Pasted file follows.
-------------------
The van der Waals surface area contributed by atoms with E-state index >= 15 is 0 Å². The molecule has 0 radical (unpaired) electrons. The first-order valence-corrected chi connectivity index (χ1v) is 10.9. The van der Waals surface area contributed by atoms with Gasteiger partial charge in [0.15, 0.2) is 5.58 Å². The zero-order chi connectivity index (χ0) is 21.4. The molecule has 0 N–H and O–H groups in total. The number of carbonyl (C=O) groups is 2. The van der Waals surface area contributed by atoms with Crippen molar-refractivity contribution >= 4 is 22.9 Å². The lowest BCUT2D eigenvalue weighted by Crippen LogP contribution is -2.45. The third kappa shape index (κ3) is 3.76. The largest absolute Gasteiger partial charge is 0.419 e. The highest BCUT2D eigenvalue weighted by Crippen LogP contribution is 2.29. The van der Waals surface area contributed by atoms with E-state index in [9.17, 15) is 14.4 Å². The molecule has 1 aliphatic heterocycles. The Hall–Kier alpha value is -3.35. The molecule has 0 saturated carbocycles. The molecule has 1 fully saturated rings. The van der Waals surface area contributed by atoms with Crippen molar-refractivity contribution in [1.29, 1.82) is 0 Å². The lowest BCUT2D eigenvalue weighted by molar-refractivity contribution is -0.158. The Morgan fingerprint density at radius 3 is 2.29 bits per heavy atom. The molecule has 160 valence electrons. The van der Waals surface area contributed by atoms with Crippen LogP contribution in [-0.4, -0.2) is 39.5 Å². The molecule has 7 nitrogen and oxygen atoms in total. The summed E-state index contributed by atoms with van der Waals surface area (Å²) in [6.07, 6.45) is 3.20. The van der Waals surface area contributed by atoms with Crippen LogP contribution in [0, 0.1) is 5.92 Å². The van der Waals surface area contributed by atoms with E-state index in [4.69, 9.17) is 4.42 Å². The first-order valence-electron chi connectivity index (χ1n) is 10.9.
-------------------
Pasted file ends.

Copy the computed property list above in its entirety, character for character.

The van der Waals surface area contributed by atoms with E-state index >= 15 is 0 Å². The molecule has 0 radical (unpaired) electrons. The first-order valence-corrected chi connectivity index (χ1v) is 10.9. The van der Waals surface area contributed by atoms with Gasteiger partial charge in [0.15, 0.2) is 5.58 Å². The zero-order chi connectivity index (χ0) is 21.4. The molecule has 0 N–H and O–H groups in total. The number of carbonyl (C=O) groups is 2. The van der Waals surface area contributed by atoms with Crippen molar-refractivity contribution >= 4 is 22.9 Å². The lowest BCUT2D eigenvalue weighted by Crippen LogP contribution is -2.45. The third kappa shape index (κ3) is 3.76. The largest absolute Gasteiger partial charge is 0.419 e. The highest BCUT2D eigenvalue weighted by Crippen LogP contribution is 2.29. The van der Waals surface area contributed by atoms with E-state index in [9.17, 15) is 14.4 Å². The molecule has 1 aliphatic heterocycles. The Hall–Kier alpha value is -3.35. The molecule has 0 saturated carbocycles. The molecule has 1 fully saturated rings. The van der Waals surface area contributed by atoms with Crippen molar-refractivity contribution in [1.29, 1.82) is 0 Å². The lowest BCUT2D eigenvalue weighted by molar-refractivity contribution is -0.158. The Morgan fingerprint density at radius 3 is 2.29 bits per heavy atom. The molecule has 160 valence electrons. The van der Waals surface area contributed by atoms with Crippen LogP contribution in [-0.4, -0.2) is 39.5 Å². The molecule has 7 nitrogen and oxygen atoms in total. The summed E-state index contributed by atoms with van der Waals surface area (Å²) in [6.07, 6.45) is 3.20. The van der Waals surface area contributed by atoms with Crippen LogP contribution in [0, 0.1) is 5.92 Å². The van der Waals surface area contributed by atoms with E-state index in [4.69, 9.17) is 4.42 Å². The first-order valence-electron chi connectivity index (χ1n) is 10.9.